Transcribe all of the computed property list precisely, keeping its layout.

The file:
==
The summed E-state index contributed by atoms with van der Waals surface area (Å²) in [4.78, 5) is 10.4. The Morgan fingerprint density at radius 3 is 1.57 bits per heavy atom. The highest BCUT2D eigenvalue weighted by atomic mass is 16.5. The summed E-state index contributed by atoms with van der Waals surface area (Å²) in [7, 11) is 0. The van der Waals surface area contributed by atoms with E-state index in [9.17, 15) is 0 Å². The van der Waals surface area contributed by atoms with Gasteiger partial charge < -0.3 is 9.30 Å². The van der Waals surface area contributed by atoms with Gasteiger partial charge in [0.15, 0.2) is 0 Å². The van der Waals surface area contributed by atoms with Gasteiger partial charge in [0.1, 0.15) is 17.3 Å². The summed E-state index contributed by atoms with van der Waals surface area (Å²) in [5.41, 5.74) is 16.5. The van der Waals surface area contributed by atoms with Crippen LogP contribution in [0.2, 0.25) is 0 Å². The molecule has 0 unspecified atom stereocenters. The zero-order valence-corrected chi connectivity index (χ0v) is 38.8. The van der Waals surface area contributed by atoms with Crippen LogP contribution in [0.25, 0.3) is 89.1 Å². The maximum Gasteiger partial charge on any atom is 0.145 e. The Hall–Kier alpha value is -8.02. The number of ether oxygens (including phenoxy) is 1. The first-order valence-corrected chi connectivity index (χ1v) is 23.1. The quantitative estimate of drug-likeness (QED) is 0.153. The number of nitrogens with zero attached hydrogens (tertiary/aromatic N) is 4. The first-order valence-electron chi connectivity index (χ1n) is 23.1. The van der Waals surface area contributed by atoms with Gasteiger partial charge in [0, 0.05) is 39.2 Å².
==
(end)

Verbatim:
The summed E-state index contributed by atoms with van der Waals surface area (Å²) in [4.78, 5) is 10.4. The Morgan fingerprint density at radius 3 is 1.57 bits per heavy atom. The highest BCUT2D eigenvalue weighted by atomic mass is 16.5. The summed E-state index contributed by atoms with van der Waals surface area (Å²) in [7, 11) is 0. The van der Waals surface area contributed by atoms with E-state index in [9.17, 15) is 0 Å². The van der Waals surface area contributed by atoms with Gasteiger partial charge < -0.3 is 9.30 Å². The van der Waals surface area contributed by atoms with Gasteiger partial charge in [0.15, 0.2) is 0 Å². The van der Waals surface area contributed by atoms with Gasteiger partial charge in [0.1, 0.15) is 17.3 Å². The summed E-state index contributed by atoms with van der Waals surface area (Å²) in [5.41, 5.74) is 16.5. The van der Waals surface area contributed by atoms with Crippen LogP contribution in [0.2, 0.25) is 0 Å². The molecule has 0 unspecified atom stereocenters. The zero-order valence-corrected chi connectivity index (χ0v) is 38.8. The van der Waals surface area contributed by atoms with Crippen LogP contribution in [0.25, 0.3) is 89.1 Å². The maximum Gasteiger partial charge on any atom is 0.145 e. The Hall–Kier alpha value is -8.02. The number of ether oxygens (including phenoxy) is 1. The first-order valence-corrected chi connectivity index (χ1v) is 23.1. The quantitative estimate of drug-likeness (QED) is 0.153. The number of nitrogens with zero attached hydrogens (tertiary/aromatic N) is 4. The first-order valence-electron chi connectivity index (χ1n) is 23.1. The van der Waals surface area contributed by atoms with Gasteiger partial charge in [0, 0.05) is 39.2 Å².